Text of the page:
dell

Definition from Wiktionary, the free dictionary
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See also: Dell, Dëll, and dell'

English[edit]

Pronunciation[edit]

Etymology 1[edit]

From Middle English delle, del, from Old English dell (small dale), from Proto-Germanic *daljō (a hollow, abyss), diminutive of Proto-Germanic *dalą (valley, dale), from Proto-Indo-European *dʰol-, *dʰel- (an arch, vaulting, curve, curvature, cavity). Cognate with Dutch del (a dell), German Delle (a hollow).

Noun[edit]

dell (plural dells)

  1. A valley, especially in the form of a natural hollow, small and deep.[1]
Synonyms[edit]
Translations[edit]

Etymology 2[edit]

Origin obscure. Originally thieves' cant. Compare Dutch del (trollop, floozie). This etymology is incomplete. You can help Wiktionary by elaborating on the origins of this term.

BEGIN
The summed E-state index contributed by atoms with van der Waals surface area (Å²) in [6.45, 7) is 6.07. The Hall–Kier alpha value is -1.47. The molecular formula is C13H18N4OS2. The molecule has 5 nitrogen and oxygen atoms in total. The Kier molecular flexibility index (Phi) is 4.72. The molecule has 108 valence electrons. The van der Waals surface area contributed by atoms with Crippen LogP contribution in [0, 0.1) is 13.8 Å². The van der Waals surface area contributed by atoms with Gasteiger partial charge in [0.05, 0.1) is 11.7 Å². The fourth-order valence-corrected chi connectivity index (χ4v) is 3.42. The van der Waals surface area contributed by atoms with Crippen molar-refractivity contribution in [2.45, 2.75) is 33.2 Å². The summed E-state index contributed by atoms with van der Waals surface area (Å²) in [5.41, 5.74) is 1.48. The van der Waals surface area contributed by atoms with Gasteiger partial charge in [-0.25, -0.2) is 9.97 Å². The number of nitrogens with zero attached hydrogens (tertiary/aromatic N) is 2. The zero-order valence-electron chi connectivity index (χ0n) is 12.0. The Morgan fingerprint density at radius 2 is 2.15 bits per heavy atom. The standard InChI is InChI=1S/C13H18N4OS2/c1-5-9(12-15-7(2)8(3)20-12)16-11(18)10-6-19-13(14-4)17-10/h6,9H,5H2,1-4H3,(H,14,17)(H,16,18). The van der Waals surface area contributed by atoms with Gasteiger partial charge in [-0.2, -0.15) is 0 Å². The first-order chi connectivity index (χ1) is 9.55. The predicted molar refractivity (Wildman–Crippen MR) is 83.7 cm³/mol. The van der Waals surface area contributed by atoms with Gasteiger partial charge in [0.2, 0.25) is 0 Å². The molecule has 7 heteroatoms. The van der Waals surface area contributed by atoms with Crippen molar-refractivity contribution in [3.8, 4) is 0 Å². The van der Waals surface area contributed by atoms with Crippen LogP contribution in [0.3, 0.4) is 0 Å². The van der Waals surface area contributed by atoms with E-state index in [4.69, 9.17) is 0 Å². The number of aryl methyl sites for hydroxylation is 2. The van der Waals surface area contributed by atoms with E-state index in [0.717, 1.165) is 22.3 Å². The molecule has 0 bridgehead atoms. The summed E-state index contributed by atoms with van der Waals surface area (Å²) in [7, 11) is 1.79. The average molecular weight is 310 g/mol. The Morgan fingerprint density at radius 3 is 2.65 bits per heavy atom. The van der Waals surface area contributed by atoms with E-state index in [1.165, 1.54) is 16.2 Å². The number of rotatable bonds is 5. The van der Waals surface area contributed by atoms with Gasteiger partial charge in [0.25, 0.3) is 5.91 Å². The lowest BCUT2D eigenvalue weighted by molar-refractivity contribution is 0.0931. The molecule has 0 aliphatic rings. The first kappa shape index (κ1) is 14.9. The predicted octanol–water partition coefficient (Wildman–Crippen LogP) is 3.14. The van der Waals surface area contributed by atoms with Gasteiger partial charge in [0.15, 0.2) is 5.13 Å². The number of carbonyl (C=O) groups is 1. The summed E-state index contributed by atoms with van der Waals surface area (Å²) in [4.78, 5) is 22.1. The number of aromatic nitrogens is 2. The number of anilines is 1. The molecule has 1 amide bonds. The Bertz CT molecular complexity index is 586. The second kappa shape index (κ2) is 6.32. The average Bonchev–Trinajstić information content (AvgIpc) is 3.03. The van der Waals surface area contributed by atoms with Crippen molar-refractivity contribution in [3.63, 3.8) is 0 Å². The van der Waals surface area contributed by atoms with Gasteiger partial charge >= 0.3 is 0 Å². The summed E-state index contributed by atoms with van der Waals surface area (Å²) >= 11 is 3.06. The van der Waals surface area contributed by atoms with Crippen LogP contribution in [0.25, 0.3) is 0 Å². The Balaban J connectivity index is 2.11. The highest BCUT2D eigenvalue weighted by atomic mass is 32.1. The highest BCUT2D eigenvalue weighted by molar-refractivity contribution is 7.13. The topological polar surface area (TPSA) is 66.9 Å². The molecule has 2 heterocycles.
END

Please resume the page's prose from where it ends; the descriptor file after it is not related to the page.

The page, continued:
Noun[edit]

dell (plural dells)

  1. (obsolete) A young woman; a wench.
    • Ben Jonson
      Sweet doxies and dells
Derived terms[edit]

References[edit]

  1. ^ Brown, Lesley (1993) The New shorter Oxford English dictionary on historical principles, Oxford [Eng.]: Clarendon, →ISBN

Albanian[edit]

Etymology[edit]

From Proto-Albanian *daislā, from Proto-Indo-European *gʷʰiH-slo (compare Latin fīlum, Lithuanian gýsla, Serbo-Croatian žȉla).

Noun[edit]

dell m (indefinite plural dej)

  1. (anatomy) tendon
  2. sinew

Maltese[edit]

Etymology[edit]

From Arabic ظِلّ(ẓill).

Noun[edit]

dell m

  1. shade

Manx[edit]

Verb[edit]

dell (verbal noun dellal)

  1. to negotiate, deal, trade, traffic

Mutation[edit]

Manx mutation
Radical Lenition Eclipsis
dell ghell nell
Note: Some of these forms may be hypothetical. Not every
possible mutated form of every word actually occurs.

Middle English[edit]

Noun[edit]

dell

  1. Alternative form of delle

Westrobothnian[edit]

Preposition[edit]

dell

  1. Alternative form of dill